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Carbon Border Adjustment Mechanism: The Timeline and Process of Declaring Carbon Leakage in Production

General Overview

The Carbon Border Adjustment Mechanism (CBAM), a carbon tax mechanism introduced by the EU, targets specific carbon-intensive goods entering the EU to combat carbon leakage. A transition period will continue until the policy comes into effect in 2026. CBAM replaces existing mechanisms, which allow companies to move production to regions with looser climate policies. The CBAM aims to equalize carbon prices between imports and domestic products under the ETS mechanism.

Goods covered by the CBAM

Covering goods like cement, iron, steel, aluminum, fertilizers, electricity, and hydrogen, the CBAM will be expanded to include more categories in the future. Companies can import only if they’re authorized CBAM declarants. They buy CBAM certificates, with pricing based on weekly ETS allowances, deducting already-paid carbon prices. Annually, they declare imported goods’ emissions and submit corresponding CBAM certificates, selling surplus ones to other member states.

Responsibility for obtaining CBAM Certificates

CBAM directly impacts all individuals or entities importing goods into the EU (importers). Importers are tasked with obtaining pertinent information from manufacturers of CBAM goods imported into the EU, referred to as operators. Although operators don’t have direct obligations to the CBAM, they will experience indirect effects.

Timeline for CBAM obligations

A transitional period: October 1, 2023 to December 31, 2025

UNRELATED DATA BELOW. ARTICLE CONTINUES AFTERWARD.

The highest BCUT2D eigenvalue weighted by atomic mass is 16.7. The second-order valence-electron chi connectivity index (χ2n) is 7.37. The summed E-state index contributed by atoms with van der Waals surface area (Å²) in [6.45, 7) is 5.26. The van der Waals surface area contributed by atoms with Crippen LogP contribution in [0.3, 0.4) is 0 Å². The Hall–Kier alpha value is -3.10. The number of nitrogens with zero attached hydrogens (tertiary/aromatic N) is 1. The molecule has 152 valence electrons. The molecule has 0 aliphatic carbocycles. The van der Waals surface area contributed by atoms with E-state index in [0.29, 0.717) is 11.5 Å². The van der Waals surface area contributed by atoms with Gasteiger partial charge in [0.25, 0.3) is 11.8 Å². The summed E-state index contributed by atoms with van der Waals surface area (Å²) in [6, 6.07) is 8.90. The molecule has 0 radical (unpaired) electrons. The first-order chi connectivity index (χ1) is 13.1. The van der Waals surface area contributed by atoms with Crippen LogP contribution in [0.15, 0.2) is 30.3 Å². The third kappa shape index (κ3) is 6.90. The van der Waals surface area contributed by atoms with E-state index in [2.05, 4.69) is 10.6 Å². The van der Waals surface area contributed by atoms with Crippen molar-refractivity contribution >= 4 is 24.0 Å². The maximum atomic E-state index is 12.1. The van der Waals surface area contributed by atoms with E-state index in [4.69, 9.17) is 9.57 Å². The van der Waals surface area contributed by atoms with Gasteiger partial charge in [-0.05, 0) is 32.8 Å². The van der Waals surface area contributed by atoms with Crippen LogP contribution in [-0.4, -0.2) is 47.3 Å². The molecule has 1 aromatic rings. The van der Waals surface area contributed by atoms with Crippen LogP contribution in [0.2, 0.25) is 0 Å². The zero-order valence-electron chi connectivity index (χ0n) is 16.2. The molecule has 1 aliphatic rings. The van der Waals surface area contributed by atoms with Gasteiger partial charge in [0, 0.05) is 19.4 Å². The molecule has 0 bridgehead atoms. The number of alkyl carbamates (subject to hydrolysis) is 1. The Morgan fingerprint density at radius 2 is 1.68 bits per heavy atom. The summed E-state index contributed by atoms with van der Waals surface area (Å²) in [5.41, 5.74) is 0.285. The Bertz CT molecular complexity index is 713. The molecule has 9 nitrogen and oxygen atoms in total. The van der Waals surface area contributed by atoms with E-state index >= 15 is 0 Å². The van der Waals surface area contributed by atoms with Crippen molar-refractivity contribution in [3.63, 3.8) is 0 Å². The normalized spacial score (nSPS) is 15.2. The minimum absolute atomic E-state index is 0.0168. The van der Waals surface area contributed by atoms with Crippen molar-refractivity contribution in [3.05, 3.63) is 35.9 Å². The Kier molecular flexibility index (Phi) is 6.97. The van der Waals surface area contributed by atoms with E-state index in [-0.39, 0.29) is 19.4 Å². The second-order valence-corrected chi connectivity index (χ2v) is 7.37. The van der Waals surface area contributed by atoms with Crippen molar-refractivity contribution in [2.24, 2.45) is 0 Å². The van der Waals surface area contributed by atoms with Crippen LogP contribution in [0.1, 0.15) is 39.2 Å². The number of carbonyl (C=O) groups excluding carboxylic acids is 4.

The transitional period eases companies into CBAM obligations, requiring quarterly reporting of emissions. The initial reporting deadline for the CBAM is set for January 31, 2024, with an additional 30-day allowance due to technical issues in the registry. Initially, during the transitional period, importers must provide quarterly reporting on direct and indirect greenhouse gas emissions (GHS) embedded in their imports. Methods used for this reporting include following the indications in the regulation (EU method) or, until July 2024, using default reference values; however, from January 1, 2025, only the EU method will be accepted. Accessing the CBAM transitional registry through national authorities is mandatory for reporting. Therefore, CBAM declarants must declare their carbon emissions and submit their reports using the dedicated EU portal.

Penalties for non-compliance

Non-compliance with CBAM reporting obligations or inaccuracies in CBAM reports can lead to penalties imposed by individual EU states, ranging from €10 to €50 per ton of unreported or inaccurately reported embedded emissions.

Authorized CBAM declarants who fail to submit the required number of CBAM certificates by May 31 of each year (starting in 2027) will face fines equivalent to those stipulated under the EU ETS, amounting to €100 for each ton of CO2.


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